There is very limited data on the long term outcomes of CABG in young adults aged 50 years or younger. A recent publication in the Circulation journal on more than 4000 adults, 50 years or younger, who underwent CABG from 1997 to 2013 provided some insights on the outcomes of young adults who undergo CABG. The study examined real world data from the SWEDEHEART registry which was linked to the national Swedish health register. During the period of follow-up (maximum 16 years, median about 11 years), 1 in 8 died, 1 in 7 had to undergo another procedure to open the heart arteries, and 1 in 3 had a major complication (heart attack, stroke or death). Following 5, 10, and 15 years after CABG, the patient survival was 96%, 90% and 82%, respectively, and the percentage of “well” patients (those who had no major complications, repeat heart surgeries or repeat hospitalisation) was 83%, 68%, and 51% of patients, respectively. Hence, 15 years after CABG, although the patients were only in their fifties or sixties, almost 1 in 5 had died and only half were well without complications or rehospitalisation.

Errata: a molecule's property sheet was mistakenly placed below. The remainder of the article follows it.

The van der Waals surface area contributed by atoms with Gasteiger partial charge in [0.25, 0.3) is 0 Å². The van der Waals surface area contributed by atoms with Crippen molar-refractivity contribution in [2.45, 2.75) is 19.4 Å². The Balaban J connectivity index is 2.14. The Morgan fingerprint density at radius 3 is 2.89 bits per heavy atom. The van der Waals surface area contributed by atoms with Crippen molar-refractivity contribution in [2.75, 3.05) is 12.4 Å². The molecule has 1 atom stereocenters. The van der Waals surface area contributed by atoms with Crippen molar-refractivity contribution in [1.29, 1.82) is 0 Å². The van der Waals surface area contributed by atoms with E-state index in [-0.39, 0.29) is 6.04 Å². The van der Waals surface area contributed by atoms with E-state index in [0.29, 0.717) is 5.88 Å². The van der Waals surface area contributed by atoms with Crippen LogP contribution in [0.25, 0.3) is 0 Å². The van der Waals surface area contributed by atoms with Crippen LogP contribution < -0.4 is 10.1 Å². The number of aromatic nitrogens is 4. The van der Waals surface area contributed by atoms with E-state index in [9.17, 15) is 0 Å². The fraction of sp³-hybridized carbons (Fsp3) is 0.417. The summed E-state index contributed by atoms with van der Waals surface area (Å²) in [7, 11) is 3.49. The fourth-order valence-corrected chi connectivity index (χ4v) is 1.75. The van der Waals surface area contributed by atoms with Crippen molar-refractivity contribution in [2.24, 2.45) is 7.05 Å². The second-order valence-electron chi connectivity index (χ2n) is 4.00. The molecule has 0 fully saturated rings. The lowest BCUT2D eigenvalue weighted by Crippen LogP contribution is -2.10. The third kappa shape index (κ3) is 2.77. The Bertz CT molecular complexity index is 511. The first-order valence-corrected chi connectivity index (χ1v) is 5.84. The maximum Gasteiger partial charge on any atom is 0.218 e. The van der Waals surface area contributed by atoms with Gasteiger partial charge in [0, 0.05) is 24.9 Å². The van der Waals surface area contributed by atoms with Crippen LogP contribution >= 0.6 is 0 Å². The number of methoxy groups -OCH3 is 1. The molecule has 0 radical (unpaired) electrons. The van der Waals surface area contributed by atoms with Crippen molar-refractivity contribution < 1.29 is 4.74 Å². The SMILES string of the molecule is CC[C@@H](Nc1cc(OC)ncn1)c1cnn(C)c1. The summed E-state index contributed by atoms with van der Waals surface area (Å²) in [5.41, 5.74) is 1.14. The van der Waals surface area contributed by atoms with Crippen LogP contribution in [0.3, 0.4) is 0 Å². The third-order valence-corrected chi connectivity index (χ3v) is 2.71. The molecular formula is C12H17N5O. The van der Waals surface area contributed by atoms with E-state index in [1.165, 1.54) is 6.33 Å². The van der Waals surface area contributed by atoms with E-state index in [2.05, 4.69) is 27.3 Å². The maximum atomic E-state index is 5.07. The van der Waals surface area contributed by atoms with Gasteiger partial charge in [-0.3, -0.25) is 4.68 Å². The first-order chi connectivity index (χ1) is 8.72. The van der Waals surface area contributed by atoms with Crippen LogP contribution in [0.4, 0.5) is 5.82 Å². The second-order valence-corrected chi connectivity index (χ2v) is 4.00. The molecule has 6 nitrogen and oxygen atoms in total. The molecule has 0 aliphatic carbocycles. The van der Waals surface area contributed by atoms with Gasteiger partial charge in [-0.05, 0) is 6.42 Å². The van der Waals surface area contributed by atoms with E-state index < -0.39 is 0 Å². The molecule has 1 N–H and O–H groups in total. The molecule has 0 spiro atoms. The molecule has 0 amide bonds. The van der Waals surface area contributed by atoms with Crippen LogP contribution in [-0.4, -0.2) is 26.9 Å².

The inevitable degeneration of vein grafts over time will contribute to the increasing incidence of complications for those with CABG. For those who have had CABG, a small percentage will experience closure of vein grafts within the first 2 weeks and by 18 months more than 40% of vein grafts will be occluded. By 15 years, about 85 percent of heart bypass vein grafts become narrowed or occluded. While graft narrowing can be treated by PCI, total graft occlusion cannot be treated with PCI. The degeneration of vein grafts is often accompanied by increased narrowing and often occlusion of the grafted native heart artery. This may eventually lead to the need for a second CABG. The risk of death within the first month of a repeat second CABG was reported to be 4.8% by Australian surgeons in the Annals of Thoracic Surgery in 2009.
Comparing CABG and PCI